And then there’s my best friend.  We talk almost daily.  (Do you have to talk daily to have a best friend – NO!!) But for us, we are so similar that we do very well to yap our jaws 100 miles an hour to each other to sort out our feelings, seek godly counsel/be held accountable, and prevent ourselves from huge disappointments of leaving ourselves with a deep need that our husbands (as men) can’t fill.

She posted this on my FB wall this week – and I love it!

Best FriendI was sick with the stomach flu the day she posted it, so I saw it later that day and wrote “love ya girl” but last night when I was scrolling down my page and saw it again, not only did I smile and feel such a love for this girl… but I noticed something else – so I wrote this back to her “You’re totally the one in the bikini because I would SO never wear anything like that.”  HA! (Let me clarify so you can laugh with us, she wouldn’t wear a bikini either… but truth be told, we both WISH we didn’t have all the hanging stomach skin and stretch marks from the kids that if we ever WANTED to even strictly wear one in the bedroom for our men only, we could.  But we don’t like to talk about that, so we’ll just leave it at, Bikini’s are evil and only prostitutes wear them! : )

The reasons my friendships with my three/four closest friends works so well are because of this check list:

1.) We are BOTH very real and transparent.

At no time will either of us ever put on a mask, pretend to be perfect, withhold relating for fear of how it might make us or our marriage look, or hide our real feelings.

2.) We are BOTH very honest.

Neither of us ever holds back or has fear of the other person.  A great number of friends have a level of fear in them that is unhealthy for keeping that person as a best friend.  It’s the fear that if you tell someone the truth about yourself, it’ll ruin the friendship.  Or that if you tell them the truth about something they’ve done to hurt you or someone else, that the friendship will suffer and you’ll lose them or be punished in some way.

3.) We hold each other accountable.

When we hear or see something that worries us that our friend might be flirting with sin, missing a big red flag, or just so caught up in their emotions that they can’t see things rationally or from someone else’s side, we tell them – and we do it right away.  None of these friendships would ever let me get away with out right sinning without calling me on it immediately. And I’d do the same for them.

4.) We allow for safe venting.

Sometimes we know that our feelings might be teetering a selfish line pretty closely, but we just need someone to listen and validate or justify our feelings.  That DOES NOT mean they justify my prideful actions and encourage selfish behavior, but they do give me a safe place to sort out my feelings and acknowledge that sometimes life is hard and things hurt, even though I need to choose a higher road.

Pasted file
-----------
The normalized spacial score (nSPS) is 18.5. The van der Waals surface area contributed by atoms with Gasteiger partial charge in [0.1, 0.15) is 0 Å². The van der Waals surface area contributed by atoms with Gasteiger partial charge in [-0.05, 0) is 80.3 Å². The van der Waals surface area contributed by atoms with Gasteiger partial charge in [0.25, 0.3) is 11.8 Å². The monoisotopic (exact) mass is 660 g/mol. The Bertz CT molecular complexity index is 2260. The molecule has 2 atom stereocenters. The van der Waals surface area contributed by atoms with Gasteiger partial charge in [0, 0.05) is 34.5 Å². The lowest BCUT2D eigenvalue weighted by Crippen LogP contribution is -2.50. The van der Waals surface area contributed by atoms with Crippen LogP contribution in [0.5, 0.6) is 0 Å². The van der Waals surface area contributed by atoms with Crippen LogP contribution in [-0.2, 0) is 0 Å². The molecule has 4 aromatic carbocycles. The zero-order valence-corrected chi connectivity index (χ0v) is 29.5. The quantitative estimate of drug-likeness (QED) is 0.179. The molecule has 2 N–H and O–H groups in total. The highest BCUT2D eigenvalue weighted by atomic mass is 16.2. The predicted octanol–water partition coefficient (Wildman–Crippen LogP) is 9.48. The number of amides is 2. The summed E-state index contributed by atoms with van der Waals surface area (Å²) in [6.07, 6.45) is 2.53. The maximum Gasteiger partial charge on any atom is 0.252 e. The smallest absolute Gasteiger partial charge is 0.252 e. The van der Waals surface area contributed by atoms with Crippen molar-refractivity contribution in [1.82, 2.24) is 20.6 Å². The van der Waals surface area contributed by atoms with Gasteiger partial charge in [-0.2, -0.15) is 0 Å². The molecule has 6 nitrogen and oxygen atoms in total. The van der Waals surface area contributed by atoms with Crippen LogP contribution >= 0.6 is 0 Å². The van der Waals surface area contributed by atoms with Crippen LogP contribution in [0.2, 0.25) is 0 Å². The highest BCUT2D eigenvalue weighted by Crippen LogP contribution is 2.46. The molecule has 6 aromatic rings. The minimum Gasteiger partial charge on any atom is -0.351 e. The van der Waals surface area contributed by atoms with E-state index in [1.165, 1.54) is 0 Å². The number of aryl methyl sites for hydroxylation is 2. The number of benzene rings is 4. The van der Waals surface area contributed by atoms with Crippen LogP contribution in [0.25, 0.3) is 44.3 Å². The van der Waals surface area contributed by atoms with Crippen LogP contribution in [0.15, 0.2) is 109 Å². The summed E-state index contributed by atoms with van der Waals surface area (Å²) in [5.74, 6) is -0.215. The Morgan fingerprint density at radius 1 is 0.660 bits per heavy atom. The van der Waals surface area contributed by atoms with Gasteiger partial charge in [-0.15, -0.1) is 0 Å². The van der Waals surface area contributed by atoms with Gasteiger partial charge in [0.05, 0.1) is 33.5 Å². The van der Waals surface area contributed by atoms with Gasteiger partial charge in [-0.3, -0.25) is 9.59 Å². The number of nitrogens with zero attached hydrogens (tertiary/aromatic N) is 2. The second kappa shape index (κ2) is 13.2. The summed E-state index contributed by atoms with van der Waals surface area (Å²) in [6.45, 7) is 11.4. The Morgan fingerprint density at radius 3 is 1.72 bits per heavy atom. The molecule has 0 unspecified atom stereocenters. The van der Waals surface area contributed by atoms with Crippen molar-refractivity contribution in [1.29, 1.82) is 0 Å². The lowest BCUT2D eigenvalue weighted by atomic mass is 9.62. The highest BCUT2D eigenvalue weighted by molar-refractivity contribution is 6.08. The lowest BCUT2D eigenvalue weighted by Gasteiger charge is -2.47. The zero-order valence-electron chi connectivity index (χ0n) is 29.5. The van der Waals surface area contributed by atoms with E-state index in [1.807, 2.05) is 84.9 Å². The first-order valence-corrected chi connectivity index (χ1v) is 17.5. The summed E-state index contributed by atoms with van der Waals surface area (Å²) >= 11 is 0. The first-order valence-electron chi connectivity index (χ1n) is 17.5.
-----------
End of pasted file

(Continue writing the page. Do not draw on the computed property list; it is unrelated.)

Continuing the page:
5.) We are TOTALLY FOR each others marriages.

You are never going to hear the words come from any of our mouths – “He doesn’t deserve you.  You should leave his sorry butt.  Get out while you’re still young enough to get someone else.  His sins are unforgivable.  You can’t put up with that.”  That just doesn’t happen.  You might hear something like “Oh man, that probably really hurt your feelings.  I’m sorry.  Now let’s look at what he might have been feelings, or where you might have went wrong in the conversation to contribute to steering it that way.”  We ALWAYS want to show each other where our own sins are and how we can be better wives!

6.) We protect each other’s secrets and reputation.

We don’t go around behind each other’s backs blabbing secrets, stories, or slander their reputation in private.

7.) We pray for each other.

Let’s face it.  We’ve all said “I’ll pray for you” and then either just not done it, or seriously forgot about it.  In these friendships, that doesn’t happen.  When we say, we’re praying, we’re really praying.

8.) We don’t let each other get away with gossip.

This looks different all the time.  Remember from above, that I honestly do believe someone can vent to THE RIGHT PERSON to sort out their feelings without being in danger of gossip.  So much of it comes to the attitude of the heart.  If they are trying only to destroy the other person’s name or reputation, then we carefully point out the danger of what they’re doing, or gently change the subject.  If however, they are just trying to sort out their feelings and really figure out the godly way to move forward, then we patiently allow that to happen without making unnecessary judgements.

9.) We don’t judge each other.

We all struggle with different things at different times and there is no room for judging someone because temptation or sin is present.  None of us is above any sin and it isn’t about whose better or anything like that at all.

10.) We love each other deeply.

We’d do ANYTHING for each other.  We forgive quickly. We don’t dwell on mistakes. We offer a lot of mercy and grace.  And we genuinely love each other.